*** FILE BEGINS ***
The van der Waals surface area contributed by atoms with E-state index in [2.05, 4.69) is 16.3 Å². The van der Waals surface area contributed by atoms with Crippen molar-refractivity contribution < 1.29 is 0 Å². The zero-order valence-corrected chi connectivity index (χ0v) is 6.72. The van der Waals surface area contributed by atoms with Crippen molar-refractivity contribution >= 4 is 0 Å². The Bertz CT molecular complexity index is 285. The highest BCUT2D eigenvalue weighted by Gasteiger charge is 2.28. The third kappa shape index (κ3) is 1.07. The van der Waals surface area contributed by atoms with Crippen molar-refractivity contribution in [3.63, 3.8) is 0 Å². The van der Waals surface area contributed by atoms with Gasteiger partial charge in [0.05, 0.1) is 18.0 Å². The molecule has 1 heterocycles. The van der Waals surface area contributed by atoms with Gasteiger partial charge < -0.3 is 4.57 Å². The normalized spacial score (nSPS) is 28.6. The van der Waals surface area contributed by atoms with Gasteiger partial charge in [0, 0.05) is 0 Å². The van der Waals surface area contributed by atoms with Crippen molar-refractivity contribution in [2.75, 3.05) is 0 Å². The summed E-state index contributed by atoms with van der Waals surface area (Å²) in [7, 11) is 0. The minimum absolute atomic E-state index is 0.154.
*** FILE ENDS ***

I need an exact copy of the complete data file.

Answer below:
The van der Waals surface area contributed by atoms with E-state index in [2.05, 4.69) is 16.3 Å². The van der Waals surface area contributed by atoms with Crippen molar-refractivity contribution < 1.29 is 0 Å². The zero-order valence-corrected chi connectivity index (χ0v) is 6.72. The van der Waals surface area contributed by atoms with Crippen molar-refractivity contribution >= 4 is 0 Å². The Bertz CT molecular complexity index is 285. The highest BCUT2D eigenvalue weighted by Gasteiger charge is 2.28. The third kappa shape index (κ3) is 1.07. The van der Waals surface area contributed by atoms with Crippen molar-refractivity contribution in [3.63, 3.8) is 0 Å². The van der Waals surface area contributed by atoms with Gasteiger partial charge in [0.05, 0.1) is 18.0 Å². The molecule has 1 heterocycles. The van der Waals surface area contributed by atoms with Gasteiger partial charge < -0.3 is 4.57 Å². The normalized spacial score (nSPS) is 28.6. The van der Waals surface area contributed by atoms with Gasteiger partial charge in [0, 0.05) is 0 Å². The van der Waals surface area contributed by atoms with Crippen molar-refractivity contribution in [2.75, 3.05) is 0 Å². The summed E-state index contributed by atoms with van der Waals surface area (Å²) in [7, 11) is 0. The minimum absolute atomic E-state index is 0.154.